Ride or dine — that's Uber's new motto in Baltimore.
The rideshare company is launching its standalone food delivery service, UberEATS, in Baltimore on Thursday. The app allows customers to order takeout from about 100 local restaurants, with cuisine that varies from the smoked meats of Dinosaur Bar-B-Que to the Afghan flavors of the Helmand.
UberEATS joins a crowded market in which hungry customers have a growing list of services that will deliver food to their doors. Homegrown companies like Baltimore-based OrderUp and other third-party players like Amazon, GrubHub and Eat24 continue to grow locally.
"It's definitely a really competitive marketplace, that's for sure," said Matt Alexander, OrderUp's general manager for Greater Maryland. "This is the most crowded space that I've seen."
UberEATS debuted in Los Angeles in 2014 and is currently available in more than 20 U.S. cities. Baltimore is one of five cities where the service launched this week; other new markets include Las Vegas, Nashville, Tenn., Stamford, Conn., and Tampa, Fla.
Brian Gelb, general manager for UberEATS Baltimore, said it made sense for Uber to add food delivery in Baltimore because the city's bustling restaurant scene paired well with the company's already strong presence here.
"It's been a great city to work with," Gelb said. "We love the feel of the city. Baltimore has an amazing food scene, lots of great local restaurants."
Although UberEATS is a separate app from Uber, Uber drivers have the option to drive for either service. UberEATS has less stringent vehicle requirements, meaning drivers with older models or two-door cars could deliver for UberEATS even if they're not eligible to drive for Uber. UberEATS will also offer bike delivery in Baltimore.
UberEATS' delivery radius extends as far south as Locust Point, north to Loyola University, west to Druid Hill Park and east to Dundalk.
The average delivery time in other cities where UberEATS operates is about 35 minutes, Gelb said. He expects speed combined with an established transportation network and low delivery fees to give UberEATS an edge over its local competitors.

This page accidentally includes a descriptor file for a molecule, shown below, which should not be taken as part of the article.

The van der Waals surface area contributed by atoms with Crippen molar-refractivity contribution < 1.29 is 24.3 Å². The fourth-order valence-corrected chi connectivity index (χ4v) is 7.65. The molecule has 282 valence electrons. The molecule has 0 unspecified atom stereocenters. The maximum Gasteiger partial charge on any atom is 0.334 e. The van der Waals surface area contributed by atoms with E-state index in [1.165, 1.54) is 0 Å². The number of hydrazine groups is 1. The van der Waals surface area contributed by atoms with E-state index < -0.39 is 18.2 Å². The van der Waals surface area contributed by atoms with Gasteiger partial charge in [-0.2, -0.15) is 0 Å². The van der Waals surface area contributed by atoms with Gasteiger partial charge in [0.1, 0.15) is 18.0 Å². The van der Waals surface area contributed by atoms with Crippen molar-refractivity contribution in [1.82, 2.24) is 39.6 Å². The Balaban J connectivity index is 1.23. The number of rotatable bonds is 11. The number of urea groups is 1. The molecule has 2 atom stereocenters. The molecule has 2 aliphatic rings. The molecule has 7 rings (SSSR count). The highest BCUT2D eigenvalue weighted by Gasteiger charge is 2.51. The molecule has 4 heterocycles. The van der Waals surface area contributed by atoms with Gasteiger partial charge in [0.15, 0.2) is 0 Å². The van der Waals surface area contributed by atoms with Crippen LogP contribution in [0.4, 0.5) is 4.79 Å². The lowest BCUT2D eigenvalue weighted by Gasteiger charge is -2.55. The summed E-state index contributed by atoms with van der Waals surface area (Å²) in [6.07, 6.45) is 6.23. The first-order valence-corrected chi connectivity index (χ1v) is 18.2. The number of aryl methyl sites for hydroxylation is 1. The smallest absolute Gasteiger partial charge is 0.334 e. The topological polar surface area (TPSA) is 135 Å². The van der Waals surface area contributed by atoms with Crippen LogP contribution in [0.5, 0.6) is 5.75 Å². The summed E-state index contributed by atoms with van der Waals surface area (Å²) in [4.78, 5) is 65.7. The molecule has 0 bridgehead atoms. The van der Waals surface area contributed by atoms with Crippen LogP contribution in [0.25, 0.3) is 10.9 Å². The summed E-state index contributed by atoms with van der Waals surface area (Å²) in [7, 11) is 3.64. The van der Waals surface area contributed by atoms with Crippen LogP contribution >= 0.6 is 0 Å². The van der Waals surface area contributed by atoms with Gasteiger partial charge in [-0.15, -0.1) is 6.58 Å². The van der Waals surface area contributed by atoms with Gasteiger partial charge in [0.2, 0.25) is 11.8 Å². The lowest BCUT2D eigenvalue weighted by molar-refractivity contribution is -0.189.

UberEATS charges a flat $4.99 delivery fee in addition to the cost of the meal. And unlike Uber, there's no surge pricing.
"We really believe that charging a low delivery fee to the consumer is the right way to go," Gelb said.
Despite the heightened competition that UberEATS poses, Alexander doesn't expect UberEATS to eat into OrderUp's business.
"I don't really anticipate it having much of an impact on who we are and what we do," he said. "I think that a large portion of the community in Baltimore really resonates with OrderUp just because we started in Baltimore."
OrderUp, which was acquired by Groupon Inc. last July, didn't see much of a hit when Amazon began offering food delivery in Baltimore through Prime Now in December, Alexander said.
Alexander said the variety OrderUp offers — more than 500 restaurants between Baltimore, Towson and Timonium — will help keep the local company successful as competitors like UberEATS move into the market.
Some of the restaurants offering delivery through UberEATS include Water for Chocolate, the Helmand, Faidley's Seafood, Aldo's Ristorante and Dangerously Delicious Pies. And more could come on board.
UberEATS charges restaurants to participate in its delivery services. Geld declined to disclose the cost.